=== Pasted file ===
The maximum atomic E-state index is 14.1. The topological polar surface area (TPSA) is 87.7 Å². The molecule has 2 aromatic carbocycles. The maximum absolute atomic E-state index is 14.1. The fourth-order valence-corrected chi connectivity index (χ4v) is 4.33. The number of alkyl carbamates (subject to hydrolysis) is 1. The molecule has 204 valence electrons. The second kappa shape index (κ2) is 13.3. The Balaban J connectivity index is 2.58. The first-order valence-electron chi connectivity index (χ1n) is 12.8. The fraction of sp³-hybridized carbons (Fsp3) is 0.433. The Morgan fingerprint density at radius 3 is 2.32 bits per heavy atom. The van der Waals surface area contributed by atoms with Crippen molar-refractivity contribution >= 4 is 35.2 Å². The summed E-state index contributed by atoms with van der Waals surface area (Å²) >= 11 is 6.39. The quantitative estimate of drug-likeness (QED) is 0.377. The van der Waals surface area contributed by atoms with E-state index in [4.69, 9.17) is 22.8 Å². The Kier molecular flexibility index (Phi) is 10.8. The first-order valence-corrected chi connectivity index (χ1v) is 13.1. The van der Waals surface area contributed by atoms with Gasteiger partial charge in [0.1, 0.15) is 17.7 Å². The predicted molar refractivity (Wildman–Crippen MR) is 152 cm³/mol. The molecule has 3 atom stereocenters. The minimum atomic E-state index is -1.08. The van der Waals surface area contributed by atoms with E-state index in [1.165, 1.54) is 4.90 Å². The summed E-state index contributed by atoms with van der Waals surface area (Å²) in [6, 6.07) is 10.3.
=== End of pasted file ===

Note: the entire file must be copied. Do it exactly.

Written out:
The maximum atomic E-state index is 14.1. The topological polar surface area (TPSA) is 87.7 Å². The molecule has 2 aromatic carbocycles. The maximum absolute atomic E-state index is 14.1. The fourth-order valence-corrected chi connectivity index (χ4v) is 4.33. The number of alkyl carbamates (subject to hydrolysis) is 1. The molecule has 204 valence electrons. The second kappa shape index (κ2) is 13.3. The Balaban J connectivity index is 2.58. The first-order valence-electron chi connectivity index (χ1n) is 12.8. The fraction of sp³-hybridized carbons (Fsp3) is 0.433. The Morgan fingerprint density at radius 3 is 2.32 bits per heavy atom. The van der Waals surface area contributed by atoms with Crippen molar-refractivity contribution >= 4 is 35.2 Å². The summed E-state index contributed by atoms with van der Waals surface area (Å²) >= 11 is 6.39. The quantitative estimate of drug-likeness (QED) is 0.377. The van der Waals surface area contributed by atoms with E-state index in [4.69, 9.17) is 22.8 Å². The Kier molecular flexibility index (Phi) is 10.8. The first-order valence-corrected chi connectivity index (χ1v) is 13.1. The van der Waals surface area contributed by atoms with Gasteiger partial charge in [0.1, 0.15) is 17.7 Å². The predicted molar refractivity (Wildman–Crippen MR) is 152 cm³/mol. The molecule has 3 atom stereocenters. The minimum atomic E-state index is -1.08. The van der Waals surface area contributed by atoms with E-state index in [1.165, 1.54) is 4.90 Å². The summed E-state index contributed by atoms with van der Waals surface area (Å²) in [6, 6.07) is 10.3.